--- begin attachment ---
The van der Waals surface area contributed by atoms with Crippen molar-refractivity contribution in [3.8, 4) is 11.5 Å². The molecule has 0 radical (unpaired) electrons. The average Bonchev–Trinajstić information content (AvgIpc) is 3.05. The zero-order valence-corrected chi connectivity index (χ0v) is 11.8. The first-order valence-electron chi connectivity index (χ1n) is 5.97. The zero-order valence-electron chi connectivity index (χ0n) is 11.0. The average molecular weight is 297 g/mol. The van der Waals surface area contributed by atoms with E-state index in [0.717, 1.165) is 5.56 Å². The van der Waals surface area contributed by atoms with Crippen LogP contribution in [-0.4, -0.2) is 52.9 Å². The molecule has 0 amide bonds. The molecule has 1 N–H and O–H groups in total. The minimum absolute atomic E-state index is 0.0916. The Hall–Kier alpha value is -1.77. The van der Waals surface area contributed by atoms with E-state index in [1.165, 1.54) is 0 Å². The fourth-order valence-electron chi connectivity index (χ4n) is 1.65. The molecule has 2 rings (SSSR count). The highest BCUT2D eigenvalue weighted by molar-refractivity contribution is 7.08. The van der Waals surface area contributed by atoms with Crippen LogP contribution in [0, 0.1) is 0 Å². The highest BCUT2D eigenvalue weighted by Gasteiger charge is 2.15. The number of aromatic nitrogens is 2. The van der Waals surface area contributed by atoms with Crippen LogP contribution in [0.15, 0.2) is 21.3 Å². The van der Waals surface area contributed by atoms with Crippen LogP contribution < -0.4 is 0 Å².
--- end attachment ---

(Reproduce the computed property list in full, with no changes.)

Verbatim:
The van der Waals surface area contributed by atoms with Crippen molar-refractivity contribution in [3.8, 4) is 11.5 Å². The molecule has 0 radical (unpaired) electrons. The average Bonchev–Trinajstić information content (AvgIpc) is 3.05. The zero-order valence-corrected chi connectivity index (χ0v) is 11.8. The first-order valence-electron chi connectivity index (χ1n) is 5.97. The zero-order valence-electron chi connectivity index (χ0n) is 11.0. The average molecular weight is 297 g/mol. The van der Waals surface area contributed by atoms with E-state index in [0.717, 1.165) is 5.56 Å². The van der Waals surface area contributed by atoms with Crippen LogP contribution in [-0.4, -0.2) is 52.9 Å². The molecule has 0 amide bonds. The molecule has 1 N–H and O–H groups in total. The minimum absolute atomic E-state index is 0.0916. The Hall–Kier alpha value is -1.77. The van der Waals surface area contributed by atoms with E-state index in [1.165, 1.54) is 0 Å². The fourth-order valence-electron chi connectivity index (χ4n) is 1.65. The molecule has 2 rings (SSSR count). The highest BCUT2D eigenvalue weighted by molar-refractivity contribution is 7.08. The van der Waals surface area contributed by atoms with Crippen LogP contribution in [0, 0.1) is 0 Å². The highest BCUT2D eigenvalue weighted by Gasteiger charge is 2.15. The number of aromatic nitrogens is 2. The van der Waals surface area contributed by atoms with Crippen LogP contribution in [0.15, 0.2) is 21.3 Å². The van der Waals surface area contributed by atoms with Crippen LogP contribution < -0.4 is 0 Å².